So, it appears that EcoBoost is well on its way to being a success even in these tough economic times. In each vehicle line, with the possible exception of Flex, the installation rate is healthy for a performance option. It will be interesting to see what the mix is of EcoBoost engines as Ford continues to roll the technology across its vehicle lines.
We recently spent a few days with a Lincoln MKS equipped with EcoBoost and its host of technology features. Not industry firsts, Lincoln’s execution is impressive. From headlights that adjust high- or low-beam spread based on conditions to adaptive cruise control and parallel parking assist, these systems work smoothly and confidently. As systems like these tend to get better quickly after their first automotive application, Lincoln should still be commended for putting together a comprehensive and usable package.
If you’re driving the MKS EcoBoost, you have a willing and comfortable partner in a stylish package (assuming you’re a fan of the chrome-laden signature grille, of course); the 355HP powertrain moves the 4300-pound vehicle along briskly. Not only heavy, MKS is big, and feels it. Looking at its specs on paper tells you that, standing next to it tells you that, and driving it reminds you of it all the time. MKS is relatively nimble, but this is not one of those big-but-drives-small kind of cars, a trait perfectly appropriate for what is functionally a modern Town Car. The MKS driving dynamics seem pretty spot on. There’s power, comfort, a compliant but not overly soft ride, and plenty of technology to make being in it as easy as possible. I can’t say sporting. This is not a sports sedan, but offers grace and presence, with the muscle to back it up.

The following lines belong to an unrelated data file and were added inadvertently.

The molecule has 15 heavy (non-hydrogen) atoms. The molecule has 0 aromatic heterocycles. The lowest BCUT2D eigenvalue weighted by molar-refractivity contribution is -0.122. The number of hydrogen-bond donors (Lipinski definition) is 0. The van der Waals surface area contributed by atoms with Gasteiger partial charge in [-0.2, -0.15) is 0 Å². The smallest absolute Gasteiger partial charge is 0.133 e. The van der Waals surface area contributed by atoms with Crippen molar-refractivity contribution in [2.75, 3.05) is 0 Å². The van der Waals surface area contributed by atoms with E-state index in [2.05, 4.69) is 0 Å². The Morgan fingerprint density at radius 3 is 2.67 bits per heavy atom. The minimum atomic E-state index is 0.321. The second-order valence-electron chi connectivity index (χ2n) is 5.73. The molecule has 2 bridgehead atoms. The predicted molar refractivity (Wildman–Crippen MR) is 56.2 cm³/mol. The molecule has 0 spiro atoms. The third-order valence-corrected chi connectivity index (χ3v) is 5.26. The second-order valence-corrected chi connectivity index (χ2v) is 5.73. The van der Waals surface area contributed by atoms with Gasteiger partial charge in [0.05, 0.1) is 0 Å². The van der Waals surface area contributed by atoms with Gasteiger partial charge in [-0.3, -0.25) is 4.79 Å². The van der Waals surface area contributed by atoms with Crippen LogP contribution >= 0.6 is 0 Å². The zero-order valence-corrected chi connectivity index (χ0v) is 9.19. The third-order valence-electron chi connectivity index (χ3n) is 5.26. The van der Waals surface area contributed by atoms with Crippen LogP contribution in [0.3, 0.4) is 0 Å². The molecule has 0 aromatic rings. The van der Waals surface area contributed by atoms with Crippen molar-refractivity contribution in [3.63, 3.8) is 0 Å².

MKS is sized between an Audi A6 and A8, BMW 5-Series and 7-Series, and Mercedes E- and S-Classes, and slightly bigger than the Cadillac STS. Our EcoBoost could boast a nearly $57,000 price tag. While a healthy number, to be sure, in context of the amenities, style, and power offered, the price seems quite reasonable.
Several months ago I had the opportunity to drive a pre-production Buick Lucerne Super for a few miles around Malibu with Karen Micklin the program manager for the car from General Motors’ Performance Division. I was pretty impressed with the Super as a very competent front wheel drive large car from GM’s “mature division”. Also impressive was the fact that Buick was not trying to make an overt move to capture younger buyers. They simply want to provide the most competent car a Buick driver can buy.
Last week we had a Super at VehicleVoice offices and the staff had a chance to drive the car. Several balked at the idea of driving the Buick – too mature for their youthful sensibilities – but when they came in the day after driving the car each was surprised and impressed. The highlights: effortless cruising on the freeway, good performance from the tweaked Northstar V8, quiet and comfortable ride, good size.
AutoPacific and VehicleVoice just drove the all new Lincoln MKS in Washington DC and rural Virginia. We were the third of three waves of journalists and analysts to evaluate the MKS, but our wave had the added advantage of driving through a microburst of wind, thunder and lightning that tested the car’s systems from its all wheel drive, rain-sensing windshield wipers and latest generation SIRIUS Travel Link system. So the first two waves drove the cars in perfect weather and we got the best of it – a challenge.